Sailing from Antarctica: The evening that we were to enter the Drake Passage on the return trip to Ushuaia,
we were told at our usual pre-dinner meeting and review that the ship’s doctor would be speaking with us.
He said that based on current weather reports, we would need to take seasick medication if we weren’t
already taking it, and that we needed to make certain that our cabins were “Drake-proofed“ —Antarctica
was telling us that the Drake was going to be showing us what it could do, starting around midnight. My
bravado about the crossing days earlier began to dissolve. We had been wearing the seasickness
prevention patches that our doctor in the US had prescribed, since the day we sailed from Ushuaia. Check!
Seasick meds done. We cleared off our bedside table and desktop and made certain that cabinet and
closet doors were closed. Check! Cabin “Drake-proofed”. We watched the huge waves beginning to roll
outside our portside cabin window—surely this was the worst we would get, right? The gentle movement of
the ship, which had lulled us to sleep every other night on board, progressed to more of a “Wow“ when we were
awakened to something hitting the floor with a crash— we had obviously thought that it was too heavy to
require stowing. Then our desk chair flew across our cabin. At first, I was rendered paralyzed with fear
and apprehension. The first thing that came to my mind was that I wasn’t sure that I remembered the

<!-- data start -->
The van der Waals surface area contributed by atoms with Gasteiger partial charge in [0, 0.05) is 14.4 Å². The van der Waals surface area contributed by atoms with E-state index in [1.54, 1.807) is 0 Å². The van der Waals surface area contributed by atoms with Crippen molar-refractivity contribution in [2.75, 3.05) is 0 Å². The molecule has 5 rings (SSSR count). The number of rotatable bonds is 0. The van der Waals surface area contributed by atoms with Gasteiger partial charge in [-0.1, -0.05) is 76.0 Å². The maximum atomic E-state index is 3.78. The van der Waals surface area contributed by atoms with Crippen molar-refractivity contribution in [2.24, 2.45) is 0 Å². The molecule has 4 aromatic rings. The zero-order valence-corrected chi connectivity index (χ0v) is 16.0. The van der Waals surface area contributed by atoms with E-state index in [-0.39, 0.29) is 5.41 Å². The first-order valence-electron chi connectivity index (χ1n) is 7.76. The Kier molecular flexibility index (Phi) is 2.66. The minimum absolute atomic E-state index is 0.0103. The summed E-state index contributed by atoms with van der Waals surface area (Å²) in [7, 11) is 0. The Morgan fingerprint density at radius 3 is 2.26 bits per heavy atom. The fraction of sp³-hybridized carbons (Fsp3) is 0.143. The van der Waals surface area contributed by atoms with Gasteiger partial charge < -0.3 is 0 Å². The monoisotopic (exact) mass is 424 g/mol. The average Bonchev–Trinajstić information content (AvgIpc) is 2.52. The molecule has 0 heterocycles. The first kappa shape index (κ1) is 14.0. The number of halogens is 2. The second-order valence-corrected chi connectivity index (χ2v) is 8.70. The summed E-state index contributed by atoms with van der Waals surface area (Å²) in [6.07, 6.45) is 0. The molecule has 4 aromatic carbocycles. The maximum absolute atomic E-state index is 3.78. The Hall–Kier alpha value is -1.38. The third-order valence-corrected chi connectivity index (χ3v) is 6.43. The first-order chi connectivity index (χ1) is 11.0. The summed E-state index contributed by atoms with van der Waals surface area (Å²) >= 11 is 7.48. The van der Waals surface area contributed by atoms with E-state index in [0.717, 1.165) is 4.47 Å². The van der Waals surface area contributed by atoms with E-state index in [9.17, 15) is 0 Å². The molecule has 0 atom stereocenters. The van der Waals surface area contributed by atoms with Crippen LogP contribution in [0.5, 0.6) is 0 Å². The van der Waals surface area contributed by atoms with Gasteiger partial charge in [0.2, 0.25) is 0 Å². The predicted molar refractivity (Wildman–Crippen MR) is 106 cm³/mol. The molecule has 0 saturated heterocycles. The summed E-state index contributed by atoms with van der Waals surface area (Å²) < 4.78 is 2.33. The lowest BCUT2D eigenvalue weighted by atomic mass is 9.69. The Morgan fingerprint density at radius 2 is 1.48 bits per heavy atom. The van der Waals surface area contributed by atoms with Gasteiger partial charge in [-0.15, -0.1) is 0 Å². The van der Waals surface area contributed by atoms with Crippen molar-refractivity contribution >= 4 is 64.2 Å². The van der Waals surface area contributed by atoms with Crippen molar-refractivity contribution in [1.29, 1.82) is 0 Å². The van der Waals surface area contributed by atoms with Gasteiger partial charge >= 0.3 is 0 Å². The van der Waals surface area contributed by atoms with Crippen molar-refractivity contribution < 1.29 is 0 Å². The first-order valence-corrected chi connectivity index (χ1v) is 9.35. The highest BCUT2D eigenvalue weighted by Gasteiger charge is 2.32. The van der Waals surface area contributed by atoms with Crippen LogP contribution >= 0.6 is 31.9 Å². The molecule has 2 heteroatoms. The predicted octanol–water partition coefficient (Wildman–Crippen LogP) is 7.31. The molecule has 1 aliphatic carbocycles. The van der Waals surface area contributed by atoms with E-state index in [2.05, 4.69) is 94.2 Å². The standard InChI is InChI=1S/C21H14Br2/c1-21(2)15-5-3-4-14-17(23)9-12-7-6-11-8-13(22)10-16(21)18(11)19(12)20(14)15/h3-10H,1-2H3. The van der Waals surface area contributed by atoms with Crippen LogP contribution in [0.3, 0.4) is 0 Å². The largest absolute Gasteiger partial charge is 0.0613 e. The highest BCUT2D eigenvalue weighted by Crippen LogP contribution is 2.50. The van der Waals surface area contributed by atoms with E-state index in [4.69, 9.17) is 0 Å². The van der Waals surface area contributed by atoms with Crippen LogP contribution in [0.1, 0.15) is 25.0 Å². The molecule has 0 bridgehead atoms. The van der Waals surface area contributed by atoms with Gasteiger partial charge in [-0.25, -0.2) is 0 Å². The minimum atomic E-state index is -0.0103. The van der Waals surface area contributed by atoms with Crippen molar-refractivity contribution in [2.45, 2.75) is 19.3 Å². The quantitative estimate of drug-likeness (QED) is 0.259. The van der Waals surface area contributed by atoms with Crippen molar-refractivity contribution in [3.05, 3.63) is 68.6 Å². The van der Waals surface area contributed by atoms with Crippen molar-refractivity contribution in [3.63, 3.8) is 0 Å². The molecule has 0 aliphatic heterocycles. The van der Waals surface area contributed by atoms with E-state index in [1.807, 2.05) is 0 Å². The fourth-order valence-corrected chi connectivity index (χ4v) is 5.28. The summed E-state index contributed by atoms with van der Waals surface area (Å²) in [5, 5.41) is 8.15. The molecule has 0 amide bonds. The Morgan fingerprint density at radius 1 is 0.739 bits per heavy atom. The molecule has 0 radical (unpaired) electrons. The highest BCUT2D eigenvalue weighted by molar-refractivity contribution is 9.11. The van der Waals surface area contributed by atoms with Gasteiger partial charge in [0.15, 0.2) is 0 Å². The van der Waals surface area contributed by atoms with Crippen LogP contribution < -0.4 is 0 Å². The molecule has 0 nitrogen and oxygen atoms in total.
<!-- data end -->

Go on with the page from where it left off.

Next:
signal for “abandon ship”!
Hours later, as we felt our mattresses slide out of the bedframe towards
the centre of the cabin and then felt them slide back, we looked at each other and started laughing. It was
simultaneously frightening and absolutely wonderfully exciting at the same time! All of that worry and dread
about what we’d do and here we were doing it: laughing and having one of the most amazing times of
our lives! The Drake was showing us what “Drake Shake” meant! For over 30 hours we carried on daily
life with modifications—when one of us needed to stand up and make it to our bathroom or to the dining
room, the other timed the rolling pitch of the ship and said “Now”, so that the movement propelled us in the
right direction! We watched out our third-level cabin window as giant waves covered the windows periodically,
as if we were submerged. Later, we were told that some of the waves were estimated to have
reached 30 feet! Antarctica was having the last word. I thought of a few people that we had met on
board who were travelling without their friends, spouses, partners, etc., because they had decided that the
thought of a possibly rough Drake crossing made them too apprehensive to make the trip. If this is you—
don’t miss this incredible adventure. The Drake Passage holds the keys to getting to Antarctica. And, we
have heard from others who have made the trip that there is always the possibility that you’ll have a “Drake
Lake”—smooth crossings both ways. As difficult as it is to believe that I’m saying this: we’re so glad that we
didn’t have smooth crossings both ways! Somehow, we would have felt cheated! Now we have stories to
tell and memories of the most incredibly rough and exciting 30 hours of our lives. Amazingly, we survived,
and better yet, we survived it laughing!